QUEBEC CITY — A woman from Victoriaville is using a self-taught hobby to save and restore religious statues, and it has led her to reflect on French Canadians’ relationship with these objects of piety that often end up in the garbage.

Lyne Robichaud volunteered to help when her husband’s aunt wanted to restore a statue. What was meant to be a hobby grew when a parish published an ad inviting people to contact her rather than throwing away statues.

“It’s mostly the heritage and historical aspects of these objects that attract me,” she explained. “A lot of them are forgotten in today’s Quebec. They’re beautiful pieces, and it’s art! It’s not because it’s religious that we should deny or denigrate that it was art.”

She has no formation for this, except a passion for handmade ceramics, where she learned to revel in complex and detailed projects, not knowing she would one day apply these principles to Catholic statues.

“Some people knit, I do this,” she said cheerfully.

Robichaud said many statues suffer from being dropped or left outside for many years.

“Sometimes it’s more unusual: A lady contacted me because her maid, who wanted to wash her statue, erased a good part of the paint,” she said.

Occasionally, Robichaud comes across statues that fell victim of failed restoration attempts.

“When I see the extent to which some have been massacred, I want to restore them. I come across some funny ones with faces that are badly made up. I want to make them look more noble again,” she said.

Mary and Sacred Hearts statues are most popular; St. Anne statues are also quite popular. But sometimes Robichaud finds rarer models. She’s currently working on a state of Christ the King. Some time ago, she restored a concrete St. Jude.

“He has a flame on his head,” she explained. “It had been repainted. It looked like he had a red wig!”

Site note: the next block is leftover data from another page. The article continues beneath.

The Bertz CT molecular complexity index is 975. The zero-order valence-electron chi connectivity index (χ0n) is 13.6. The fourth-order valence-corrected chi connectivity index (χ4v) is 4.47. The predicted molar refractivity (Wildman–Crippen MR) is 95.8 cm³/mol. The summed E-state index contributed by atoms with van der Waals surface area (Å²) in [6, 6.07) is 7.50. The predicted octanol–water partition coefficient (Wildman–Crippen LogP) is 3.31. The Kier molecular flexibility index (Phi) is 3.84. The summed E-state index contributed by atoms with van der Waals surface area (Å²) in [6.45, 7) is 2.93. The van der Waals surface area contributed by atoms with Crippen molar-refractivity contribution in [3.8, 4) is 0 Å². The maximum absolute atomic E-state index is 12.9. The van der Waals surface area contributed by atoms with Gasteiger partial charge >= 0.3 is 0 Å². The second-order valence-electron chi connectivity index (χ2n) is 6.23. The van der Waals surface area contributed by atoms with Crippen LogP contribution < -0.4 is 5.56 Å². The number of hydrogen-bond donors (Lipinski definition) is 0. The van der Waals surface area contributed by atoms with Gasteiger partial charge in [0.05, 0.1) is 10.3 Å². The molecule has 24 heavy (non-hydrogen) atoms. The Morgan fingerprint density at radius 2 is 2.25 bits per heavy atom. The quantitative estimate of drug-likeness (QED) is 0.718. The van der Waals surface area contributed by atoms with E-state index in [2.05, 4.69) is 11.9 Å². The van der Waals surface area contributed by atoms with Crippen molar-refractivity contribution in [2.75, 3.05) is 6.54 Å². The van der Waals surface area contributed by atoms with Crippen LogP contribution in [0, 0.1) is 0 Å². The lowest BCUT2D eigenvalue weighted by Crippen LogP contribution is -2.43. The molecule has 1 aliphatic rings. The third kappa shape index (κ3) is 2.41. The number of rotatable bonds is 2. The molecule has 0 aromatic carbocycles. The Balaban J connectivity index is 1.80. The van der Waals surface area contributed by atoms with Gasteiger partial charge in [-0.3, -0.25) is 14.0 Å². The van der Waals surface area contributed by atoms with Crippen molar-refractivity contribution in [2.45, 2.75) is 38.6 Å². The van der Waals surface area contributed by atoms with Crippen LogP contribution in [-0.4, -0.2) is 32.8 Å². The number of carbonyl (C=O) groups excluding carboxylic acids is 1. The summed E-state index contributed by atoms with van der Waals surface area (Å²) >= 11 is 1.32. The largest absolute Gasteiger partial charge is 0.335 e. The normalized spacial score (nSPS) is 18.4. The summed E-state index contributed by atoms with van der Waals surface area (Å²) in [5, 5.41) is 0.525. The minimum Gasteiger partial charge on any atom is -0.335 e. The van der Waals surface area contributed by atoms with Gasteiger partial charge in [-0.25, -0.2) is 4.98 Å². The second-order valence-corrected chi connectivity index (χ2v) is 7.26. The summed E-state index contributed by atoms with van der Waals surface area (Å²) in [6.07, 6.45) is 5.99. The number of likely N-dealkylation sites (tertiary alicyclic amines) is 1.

The research phase is quite time-consuming. She takes inspiration from photos of existing works to pinpoint the appropriate colors. She’s helped by a Facebook group dedicated to Quebec’s religious heritage.

“People provide me with good information. Recently, I was looking to identify a crowned statue of Mary full of gilding. It is thanks to their help that I knew that it is a representation of Our Lady of Good Health in India.”

Robichaud counts neither the time nor the money invested. She thinks for a few seconds before estimating the workload that such a hobby requires.

“It depends on the size and condition of the statue. You forget about time. I would say, however, that it takes a good 20 hours per statue. Even before redoing the painting, there is a great deal of preparation work to be done.”

She disinfects moldy sections, reseals surfaces and applies missing plaster. She has to re-create some parts from scratch. Then several tests and mixes are needed before finding the desired shade of paint.

The materials are not that expensive, she said.

“It’s time! If I had to calculate it, it would be terrible,” she added with a laugh.

Part of her involvement consists in giving owners advice on how to properly take care of their statues, including the best practices for cleaning and maintenance.

Her best advice? “Don’t put it back outside! But if it’s out there, install a pedestal to avoid contact with the ground. Ideally, it should be sheltered or brought indoors in winter.”

Robichaud has completed about 30 restoration projects so far. Before the start of the pandemic, she was thinking of selling the statues to pay for the cost of the materials. She said she is open to the idea of restoring more statues but wants to avoid cluttering up her basement.

“If I stay with all this, I won’t be able to continue accumulating,” she explained.

Because of her Facebook page, she receives requests from various regions of Quebec as well as France.

“People have to travel to bring it to me. I’ve had requests for people who live too far away. I’m then forced to say no.”

These multiple requests made her realize that few resources exist to restore such objects, to which people remain attached.

A lady who had just bought a house found a very damaged Sacred Heart statue. She looked in vain for restoration services before discovering the work of Robichaud.

“The next day, she made the round trip to bring me her statue. Is it faith? Is it guilt for throwing away an object of devotion? Is it our Judeo-Christian upbringing that makes us want to revive these objects of worship?” Robichaud asked. “All these questions arise. … This is a new challenge for me, and this is a good one.”

Vaillancourt is editor of Presence info in Montreal.